Soils are the foundation for agricultural production. They provide plants with mineral nutrition, water storage, and physical support for growth. Soils sustain productivity, maintain quality of air and water, and provide habitat for many organisms.
Soils differ across landscapes because the soil is a site-specific product of five fundamental factors – parent material, local biology, topography, climate, and time. Biological, chemical, and physical processes are continuously occurring. About 380 different soils are recognized identified in the Mississippi landscape. Management practices such as tillage, land-forming, clearing, or drainage influence these factors and processes.
Soil health is the continued capacity of soil to function as a vital living ecosystem that sustains plants, animals, and humans (NRCS). Maintaining and building healthy soils is the foundation for developing sustainable farming systems to supply food and fiber to the world.
Healthy soils provide a multitude of services that simultaneously benefit agriculture and the environment. Moreover, healthy soils benefit all farmers, from small vegetable gardeners to large row-crop operations. Benefits of healthy soils include the three P’s:
- Production increases: Healthy soils are typically more productive due to having more organic matter and soil organisms. These increased organic components improve soil structure, aeration, water retention, drainage, and nutrient availability for plant growth.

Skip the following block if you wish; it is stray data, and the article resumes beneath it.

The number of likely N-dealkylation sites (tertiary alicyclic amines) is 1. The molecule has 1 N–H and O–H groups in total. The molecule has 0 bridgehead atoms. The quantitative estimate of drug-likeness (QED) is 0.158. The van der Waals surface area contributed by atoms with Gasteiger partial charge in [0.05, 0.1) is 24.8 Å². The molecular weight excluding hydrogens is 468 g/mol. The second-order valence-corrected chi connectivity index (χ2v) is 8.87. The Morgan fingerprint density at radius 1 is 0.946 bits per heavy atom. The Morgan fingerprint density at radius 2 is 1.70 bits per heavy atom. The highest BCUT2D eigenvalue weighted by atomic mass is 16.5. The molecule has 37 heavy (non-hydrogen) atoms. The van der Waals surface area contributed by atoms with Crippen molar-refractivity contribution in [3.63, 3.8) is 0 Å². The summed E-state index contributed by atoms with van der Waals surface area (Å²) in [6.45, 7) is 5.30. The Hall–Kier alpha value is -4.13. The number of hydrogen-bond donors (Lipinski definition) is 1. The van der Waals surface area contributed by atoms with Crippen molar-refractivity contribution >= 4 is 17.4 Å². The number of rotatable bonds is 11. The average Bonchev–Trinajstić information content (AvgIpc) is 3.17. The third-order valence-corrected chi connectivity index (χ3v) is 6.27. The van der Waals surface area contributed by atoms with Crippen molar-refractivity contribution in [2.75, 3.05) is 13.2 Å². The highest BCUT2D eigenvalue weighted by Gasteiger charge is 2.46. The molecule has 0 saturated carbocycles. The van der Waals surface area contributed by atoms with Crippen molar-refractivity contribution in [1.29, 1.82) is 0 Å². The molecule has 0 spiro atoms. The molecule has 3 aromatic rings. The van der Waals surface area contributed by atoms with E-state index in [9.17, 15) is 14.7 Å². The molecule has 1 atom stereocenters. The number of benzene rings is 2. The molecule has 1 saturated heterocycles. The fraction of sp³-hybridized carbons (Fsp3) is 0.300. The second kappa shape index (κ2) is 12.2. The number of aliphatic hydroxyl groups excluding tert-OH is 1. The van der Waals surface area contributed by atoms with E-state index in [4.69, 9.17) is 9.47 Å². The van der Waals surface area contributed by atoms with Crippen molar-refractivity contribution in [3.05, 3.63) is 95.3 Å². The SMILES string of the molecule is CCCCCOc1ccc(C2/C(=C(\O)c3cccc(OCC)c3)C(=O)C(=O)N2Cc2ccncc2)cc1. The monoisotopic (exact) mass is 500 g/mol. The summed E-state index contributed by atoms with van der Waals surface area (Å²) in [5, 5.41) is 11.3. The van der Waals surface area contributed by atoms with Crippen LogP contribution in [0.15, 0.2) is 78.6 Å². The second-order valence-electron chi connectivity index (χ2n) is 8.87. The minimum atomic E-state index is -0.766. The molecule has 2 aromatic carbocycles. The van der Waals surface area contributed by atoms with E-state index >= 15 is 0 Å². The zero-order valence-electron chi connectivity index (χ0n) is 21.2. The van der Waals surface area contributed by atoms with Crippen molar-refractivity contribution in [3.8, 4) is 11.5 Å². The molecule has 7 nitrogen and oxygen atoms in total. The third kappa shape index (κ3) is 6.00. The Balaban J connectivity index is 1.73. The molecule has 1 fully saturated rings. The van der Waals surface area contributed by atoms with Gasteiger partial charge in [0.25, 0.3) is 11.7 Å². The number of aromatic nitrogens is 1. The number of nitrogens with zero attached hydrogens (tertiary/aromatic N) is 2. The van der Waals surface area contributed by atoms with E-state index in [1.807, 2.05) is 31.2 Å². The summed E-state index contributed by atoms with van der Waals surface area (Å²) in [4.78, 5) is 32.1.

- Profit increases: Soils are healthier when tillage is reduced and fertilizer is used efficiently, meaning fewer passes over fields and no excess fertilizer inputs. Profit margins can increase when labor, fuel, and crop inputs are optimized.
- Protection of natural resources: Increasing soil cover year round can sequester carbon from the air and store it in the soil, benefitting air quality, soil health, and wildlife and plant diversity. Increased organic matter enables soil to hold more water and, reduce runoff. Favorable soil water retention combined with nutrient management practices prevents nutrients from contaminating water bodies, protecting water resources and aquatic habitats. Additionally, reducing trips across fields reduces emissions and improves air quality.
Recognition of soil as the fundamental component for food security represents a significant shift for agriculture production. It’s important to understand that maintaining and rebuilding soil health, particularly organic matter, takes time. Inorganic nutrients are often required for ensuring sufficient crop yields and food security. However, when inorganic and organic nutrient sources are used together, their benefits can be complimentary for soil health and the environment.
Five steps are the basis for improving soil health.
- Keep soil covered as much as possible,
- Disturb soils as little as possible,
- Keep plants growing throughout the year,
- Diversify plant growth using crop rotation and cover crops, and
- Maintain adequate and balanced soil nutrients